PM Prayut Chan-o-cha’s unilateral declaration of a new emergency decree giving him absolute power without any oversight, and tonight’s attacks on unarmed protesters prove that he is unfit to rule.
Many Thais gave a free pass to Prime Minister Prayut Chan-o-cha, a former junta leader who first came to power in May 2014, when he enacted the Emergency Decree in March with a stated purpose of combating the coronavirus outbreak at the time.
The emergency rule granted him sweeping power, namely the authority to ban gatherings, impose curfews, and censor the media, though the government insisted the law was mostly for guiding state agencies to fight the virus in an effective manner.
PM Prayut was also allowed to extend the decree multiple times – the last time being in late September – relatively without major resistance, even as the threat of coronavirus was winding down.
But as the pandemic subsided, dissent against Prayut’s government skyrocketed. Reasons would be left for historians to debate in the years to come, but most obvious causes are probably the economic malaise, Prayut’s lengthy stay in power, and the growing calls to reform the monarchy.
Although officials insisted back in July that the Emergency Decree would no longer ban protests, the opposite happened. Protests against PM Prayut were branded by the government as violating the decree, sometimes attached with threats that coronavirus could spread in the crowd. Meanwhile, government officials gathered without wearing masks or social distancing in several key events.
After a series of demonstrations in Bangkok, some of them drawing tens of thousands, the retired army general’s authoritarian streak finally showed beyond all reasonable doubt when he escalated the emergency decree and invoked the “Severe State of Emergency” in the early hours of Oct. 15, 2020.
Since then, the following events have taken place:
• Police attacked and dispersed demonstrators outside Government House before dawn on Oct. 15, even as the protesters were in the process of packing up and leaving the site as requested by their leaders.
• All forms of protests and public challenges against his government are banned. Violations are punishable by up to two years in prison. A police spokesman said “every demonstrator” at a protest will be prosecuted – denoting the government’s mentality that sees little difference between civilians and criminals.
• Soldiers were sent to garrison the Parliament building and lawmakers told to suspend all sessions that “involved politics,” effectively trampling Legislative power.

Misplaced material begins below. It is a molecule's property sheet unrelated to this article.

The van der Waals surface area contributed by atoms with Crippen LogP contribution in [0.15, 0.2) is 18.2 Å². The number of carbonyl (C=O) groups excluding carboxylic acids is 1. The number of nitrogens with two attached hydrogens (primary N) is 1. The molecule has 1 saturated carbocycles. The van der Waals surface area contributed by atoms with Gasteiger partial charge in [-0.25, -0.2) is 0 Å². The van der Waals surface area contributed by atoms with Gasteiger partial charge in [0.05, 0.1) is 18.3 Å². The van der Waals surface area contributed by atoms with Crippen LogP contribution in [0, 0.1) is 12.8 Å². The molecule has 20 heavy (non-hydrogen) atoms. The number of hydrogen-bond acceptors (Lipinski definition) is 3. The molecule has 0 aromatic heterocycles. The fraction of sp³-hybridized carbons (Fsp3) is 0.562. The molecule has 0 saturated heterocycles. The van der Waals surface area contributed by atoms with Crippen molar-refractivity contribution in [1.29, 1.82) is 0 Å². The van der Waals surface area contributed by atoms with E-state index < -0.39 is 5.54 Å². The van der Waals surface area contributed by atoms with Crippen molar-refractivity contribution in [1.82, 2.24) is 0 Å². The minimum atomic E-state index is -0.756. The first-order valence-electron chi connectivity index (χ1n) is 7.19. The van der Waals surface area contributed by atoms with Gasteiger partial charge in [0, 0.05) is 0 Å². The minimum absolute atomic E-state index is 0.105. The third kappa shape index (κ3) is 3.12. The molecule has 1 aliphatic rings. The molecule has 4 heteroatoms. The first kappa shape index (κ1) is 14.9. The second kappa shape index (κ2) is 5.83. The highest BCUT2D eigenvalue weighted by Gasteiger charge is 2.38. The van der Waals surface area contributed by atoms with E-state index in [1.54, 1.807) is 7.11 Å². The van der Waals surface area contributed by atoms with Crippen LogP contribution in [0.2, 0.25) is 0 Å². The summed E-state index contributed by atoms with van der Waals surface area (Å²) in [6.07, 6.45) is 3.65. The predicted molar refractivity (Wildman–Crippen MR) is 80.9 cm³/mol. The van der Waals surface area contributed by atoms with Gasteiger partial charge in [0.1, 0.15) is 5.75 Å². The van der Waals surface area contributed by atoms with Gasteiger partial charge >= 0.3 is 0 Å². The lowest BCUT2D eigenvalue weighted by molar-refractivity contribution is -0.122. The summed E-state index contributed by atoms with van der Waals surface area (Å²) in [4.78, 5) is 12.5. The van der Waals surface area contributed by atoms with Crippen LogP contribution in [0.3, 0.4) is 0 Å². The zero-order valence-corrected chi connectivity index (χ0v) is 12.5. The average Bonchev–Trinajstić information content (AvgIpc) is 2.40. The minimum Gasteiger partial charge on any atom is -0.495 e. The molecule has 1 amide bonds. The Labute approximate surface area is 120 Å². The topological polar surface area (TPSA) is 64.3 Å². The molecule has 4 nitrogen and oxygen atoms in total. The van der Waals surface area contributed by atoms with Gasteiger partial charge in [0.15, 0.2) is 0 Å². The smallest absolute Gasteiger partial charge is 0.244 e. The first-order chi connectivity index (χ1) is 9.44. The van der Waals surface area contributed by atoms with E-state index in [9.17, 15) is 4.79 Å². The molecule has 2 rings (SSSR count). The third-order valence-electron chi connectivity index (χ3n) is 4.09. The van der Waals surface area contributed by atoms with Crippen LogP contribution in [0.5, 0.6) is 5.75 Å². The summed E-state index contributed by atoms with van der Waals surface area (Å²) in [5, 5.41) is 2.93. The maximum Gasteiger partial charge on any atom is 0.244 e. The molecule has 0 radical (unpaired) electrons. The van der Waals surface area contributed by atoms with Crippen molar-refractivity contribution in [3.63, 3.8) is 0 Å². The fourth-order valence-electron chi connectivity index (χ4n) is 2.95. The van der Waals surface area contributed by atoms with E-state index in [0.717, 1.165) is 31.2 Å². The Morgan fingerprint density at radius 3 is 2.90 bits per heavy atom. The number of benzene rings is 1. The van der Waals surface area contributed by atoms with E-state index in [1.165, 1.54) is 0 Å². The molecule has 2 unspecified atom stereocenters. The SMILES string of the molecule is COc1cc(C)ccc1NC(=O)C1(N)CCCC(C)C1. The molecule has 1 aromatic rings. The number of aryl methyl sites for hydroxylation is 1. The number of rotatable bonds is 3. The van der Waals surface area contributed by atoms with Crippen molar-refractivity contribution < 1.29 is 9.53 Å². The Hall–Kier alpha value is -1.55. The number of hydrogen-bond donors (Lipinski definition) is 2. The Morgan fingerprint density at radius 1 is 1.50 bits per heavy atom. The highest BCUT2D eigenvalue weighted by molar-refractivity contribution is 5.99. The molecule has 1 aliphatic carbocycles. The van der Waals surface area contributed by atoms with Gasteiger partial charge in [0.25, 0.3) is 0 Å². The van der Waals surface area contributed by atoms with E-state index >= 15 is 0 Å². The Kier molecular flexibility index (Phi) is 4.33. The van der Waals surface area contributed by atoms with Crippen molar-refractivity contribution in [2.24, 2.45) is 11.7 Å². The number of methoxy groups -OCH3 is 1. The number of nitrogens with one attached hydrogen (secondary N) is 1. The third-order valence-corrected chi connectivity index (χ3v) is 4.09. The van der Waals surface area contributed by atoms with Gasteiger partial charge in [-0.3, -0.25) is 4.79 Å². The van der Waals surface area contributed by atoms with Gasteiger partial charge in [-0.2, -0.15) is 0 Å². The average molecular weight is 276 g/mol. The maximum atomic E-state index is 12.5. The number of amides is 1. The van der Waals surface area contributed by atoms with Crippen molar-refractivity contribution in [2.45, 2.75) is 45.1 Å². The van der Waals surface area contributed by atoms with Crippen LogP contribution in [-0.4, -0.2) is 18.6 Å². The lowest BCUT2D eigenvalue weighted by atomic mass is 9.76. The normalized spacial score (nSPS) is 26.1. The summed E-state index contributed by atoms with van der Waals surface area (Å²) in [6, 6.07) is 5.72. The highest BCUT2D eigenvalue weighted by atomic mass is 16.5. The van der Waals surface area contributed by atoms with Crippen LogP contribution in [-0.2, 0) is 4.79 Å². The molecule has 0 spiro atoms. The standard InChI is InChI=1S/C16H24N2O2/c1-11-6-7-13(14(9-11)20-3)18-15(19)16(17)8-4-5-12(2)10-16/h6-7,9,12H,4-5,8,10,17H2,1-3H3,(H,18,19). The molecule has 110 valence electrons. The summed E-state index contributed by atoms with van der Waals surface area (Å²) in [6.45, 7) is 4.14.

• Up to 101 law professors and political scientists submitted an open letter questioning the legality of the Severe State of Emergency, since it was enacted without clear signs of critical threats to national security such as terror attacks or widespread violence.
• Riot police, armed with batons, shields and a water truck carrying teargas agents dispersed a gathering where thousands of demonstrators were assembling in peace and without weapons on Oct. 16. The crackdown is an attack on citizens who were exercising rights and liberty protected by the Constitution. A civil rights group said at least 100 people were arrested.
• A reporter, who was clearly identifying himself as a member of the press, was arrested as he was covering the crackdown. Police said the journalist violated the Emergency Decree’s ban on public assemblies. This rationale shows a disregard for media freedom, and sets a dangerous precedent for reporters doing their jobs in the field.
The new edict, as wielded by Prayut, proves to be an outright suspension of many rights protected by the Constitution. It reveals Prayut’s attempt to set the clock backwards and return Thailand to the dark period following his coup in May 2014, when he reveled in absolute authority that did not answer to any civilian institution.
If left unchecked, his ambitions will mean a collapse of any semblance of democratic rule and constitutional protection of basic freedoms Thailand has gained since the 2019 election.
Gen. Prayut has lost any legitimacy he might have left. He has to go, and he has to go now.